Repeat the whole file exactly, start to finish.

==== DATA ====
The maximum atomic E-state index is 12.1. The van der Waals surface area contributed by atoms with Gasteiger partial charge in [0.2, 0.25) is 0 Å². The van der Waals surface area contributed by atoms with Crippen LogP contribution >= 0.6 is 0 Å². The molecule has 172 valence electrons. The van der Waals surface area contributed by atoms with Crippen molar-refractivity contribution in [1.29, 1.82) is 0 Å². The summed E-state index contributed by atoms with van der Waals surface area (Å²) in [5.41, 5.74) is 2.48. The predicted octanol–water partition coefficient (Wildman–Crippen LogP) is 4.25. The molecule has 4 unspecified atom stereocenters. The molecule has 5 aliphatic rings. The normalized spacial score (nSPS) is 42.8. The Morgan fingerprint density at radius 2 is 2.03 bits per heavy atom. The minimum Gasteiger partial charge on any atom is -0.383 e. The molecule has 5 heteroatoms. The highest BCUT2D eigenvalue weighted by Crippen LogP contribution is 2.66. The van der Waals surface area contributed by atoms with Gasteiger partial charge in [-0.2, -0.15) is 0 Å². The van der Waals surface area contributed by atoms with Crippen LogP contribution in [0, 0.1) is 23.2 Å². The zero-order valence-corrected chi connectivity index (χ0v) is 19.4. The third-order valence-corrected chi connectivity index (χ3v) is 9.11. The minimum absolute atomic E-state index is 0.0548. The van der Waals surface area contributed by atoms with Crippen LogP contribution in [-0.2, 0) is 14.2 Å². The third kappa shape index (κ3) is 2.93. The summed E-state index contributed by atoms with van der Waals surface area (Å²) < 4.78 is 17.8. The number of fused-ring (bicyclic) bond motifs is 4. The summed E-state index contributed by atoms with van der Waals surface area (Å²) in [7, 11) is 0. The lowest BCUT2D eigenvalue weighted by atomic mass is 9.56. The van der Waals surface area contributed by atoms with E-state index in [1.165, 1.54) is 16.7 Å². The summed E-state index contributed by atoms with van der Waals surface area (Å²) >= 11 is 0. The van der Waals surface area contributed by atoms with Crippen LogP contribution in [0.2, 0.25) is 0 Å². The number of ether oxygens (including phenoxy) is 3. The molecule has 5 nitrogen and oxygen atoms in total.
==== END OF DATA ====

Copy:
The maximum atomic E-state index is 12.1. The van der Waals surface area contributed by atoms with Gasteiger partial charge in [0.2, 0.25) is 0 Å². The van der Waals surface area contributed by atoms with Crippen LogP contribution >= 0.6 is 0 Å². The molecule has 172 valence electrons. The van der Waals surface area contributed by atoms with Crippen molar-refractivity contribution in [1.29, 1.82) is 0 Å². The summed E-state index contributed by atoms with van der Waals surface area (Å²) in [5.41, 5.74) is 2.48. The predicted octanol–water partition coefficient (Wildman–Crippen LogP) is 4.25. The molecule has 4 unspecified atom stereocenters. The molecule has 5 aliphatic rings. The normalized spacial score (nSPS) is 42.8. The Morgan fingerprint density at radius 2 is 2.03 bits per heavy atom. The minimum Gasteiger partial charge on any atom is -0.383 e. The molecule has 5 heteroatoms. The highest BCUT2D eigenvalue weighted by Crippen LogP contribution is 2.66. The van der Waals surface area contributed by atoms with Gasteiger partial charge in [-0.2, -0.15) is 0 Å². The van der Waals surface area contributed by atoms with Crippen LogP contribution in [0, 0.1) is 23.2 Å². The zero-order valence-corrected chi connectivity index (χ0v) is 19.4. The third-order valence-corrected chi connectivity index (χ3v) is 9.11. The minimum absolute atomic E-state index is 0.0548. The van der Waals surface area contributed by atoms with Crippen LogP contribution in [-0.2, 0) is 14.2 Å². The third kappa shape index (κ3) is 2.93. The summed E-state index contributed by atoms with van der Waals surface area (Å²) < 4.78 is 17.8. The number of fused-ring (bicyclic) bond motifs is 4. The summed E-state index contributed by atoms with van der Waals surface area (Å²) in [7, 11) is 0. The lowest BCUT2D eigenvalue weighted by atomic mass is 9.56. The van der Waals surface area contributed by atoms with E-state index in [1.165, 1.54) is 16.7 Å². The summed E-state index contributed by atoms with van der Waals surface area (Å²) >= 11 is 0. The van der Waals surface area contributed by atoms with Crippen LogP contribution in [0.2, 0.25) is 0 Å². The number of ether oxygens (including phenoxy) is 3. The molecule has 5 nitrogen and oxygen atoms in total.